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Ukraine is a country that has experienced fresh beginnings before, notably in the 2004 Orange Revolution and the 2014 EuroMaidan revolt. Neither of those revolts ended up bringing about lasting reforms. But Sunday’s parliamentary elections could break with that tradition.
Recently elected President Volodymyr Zelenskiy’s Servant of the People party captured 43% of the votes and is projected to win a comfortable majority of the parliament’s seats, the first time that has happened in Ukraine. That gives Mr. Zelenskiy the ability to implement sweeping change – and the Ukrainian public is optimistic that he will.
“What we have seen following Zelenskiy’s election [three months ago] is a huge increase in optimism and expectations across the country,” says Ian Woodward, Ukraine co-director for the National Democratic Institute. “Zelenskiy is well liked all over the country, and he is seen as a person who can deliver. We have never seen that before.”
The NDI found that, for the first time, a desire for an end to the war in the east is tied with rising prices as the No. 1 concern of Ukrainians. The five-year-old war along with mutual Russia-Ukraine sanctions have inflicted terrible damage on Ukraine’s economy.
It’s no exaggeration to suggest that Ukrainians woke up Monday morning to greet the dawn of a radically new political era.
For the first time in Ukraine’s turbulent post-Soviet history, the country’s voters have thrown enough support behind a single party to grant it a parliamentary majority that will now be capable of forming a government, choosing a prime minister, and backing the recently elected President Volodymyr Zelenskiy. He has pledged sweeping reforms, a new path to peace with Russia, and strong action to curb the country’s endemic corruption.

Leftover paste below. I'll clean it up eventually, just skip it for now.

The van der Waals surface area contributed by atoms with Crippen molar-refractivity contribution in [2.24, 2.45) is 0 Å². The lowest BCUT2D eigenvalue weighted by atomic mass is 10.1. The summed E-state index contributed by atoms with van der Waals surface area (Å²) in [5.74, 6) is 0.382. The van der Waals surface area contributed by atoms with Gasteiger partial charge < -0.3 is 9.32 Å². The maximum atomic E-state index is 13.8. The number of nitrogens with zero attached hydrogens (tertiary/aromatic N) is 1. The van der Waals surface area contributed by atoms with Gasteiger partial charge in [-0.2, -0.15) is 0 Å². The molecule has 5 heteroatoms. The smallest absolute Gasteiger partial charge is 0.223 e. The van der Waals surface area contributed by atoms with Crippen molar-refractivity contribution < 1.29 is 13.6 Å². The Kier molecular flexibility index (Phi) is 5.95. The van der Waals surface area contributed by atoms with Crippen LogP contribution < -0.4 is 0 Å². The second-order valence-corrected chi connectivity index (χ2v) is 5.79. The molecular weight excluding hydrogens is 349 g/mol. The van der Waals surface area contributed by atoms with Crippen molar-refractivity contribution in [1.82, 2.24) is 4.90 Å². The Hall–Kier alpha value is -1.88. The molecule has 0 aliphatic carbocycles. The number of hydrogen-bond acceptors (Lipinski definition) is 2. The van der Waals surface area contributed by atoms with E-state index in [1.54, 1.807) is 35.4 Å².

Mr. Zelenskiy’s Servant of the People party, which didn’t even exist a year ago, captured 43% of the votes and is projected to win 246 – a comfortable majority – of the unicameral Supreme Rada’s available 424 seats. Political parties that dominated the outgoing parliament, including those of former President Petro Poroshenko and ex-Prime Minister Yulia Tymoshenko, have been virtually marginalized with single-digit support. In second place with 13% is an unambiguously pro-Russian force, Opposition Bloc-Party of Life, which draws most of its support from the embattled east of Ukraine.
“What we have seen following Zelenskiy’s election [three months ago] is a huge increase in optimism and expectations across the country,” says Ian Woodward, Ukraine co-director for the National Democratic Institute (NDI), which recently published a comprehensive survey of Ukrainian public opinion.
“Before this, there was at least one pessimist for every optimist. Now it’s 3-to-1 for optimists. People have firm expectations that the new parliament will represent their interests better, and they believe that the president is actually listening to their concerns. This is a big change from the recent past,” he says.
Ukraine is a country that has experienced fresh beginnings before, notably in the 2004 Orange Revolution and the 2014 EuroMaidan revolt, both of which led to changes of government and sweeping hopes for reforms. But neither Maidan-centric revolt engaged the more Russified populations of east and south Ukraine. And both broke down amid infighting among reformers, the stubborn persistence of official corruption at every level, and regional divisions which in 2014 erupted into Russian-backed separatist war in the east.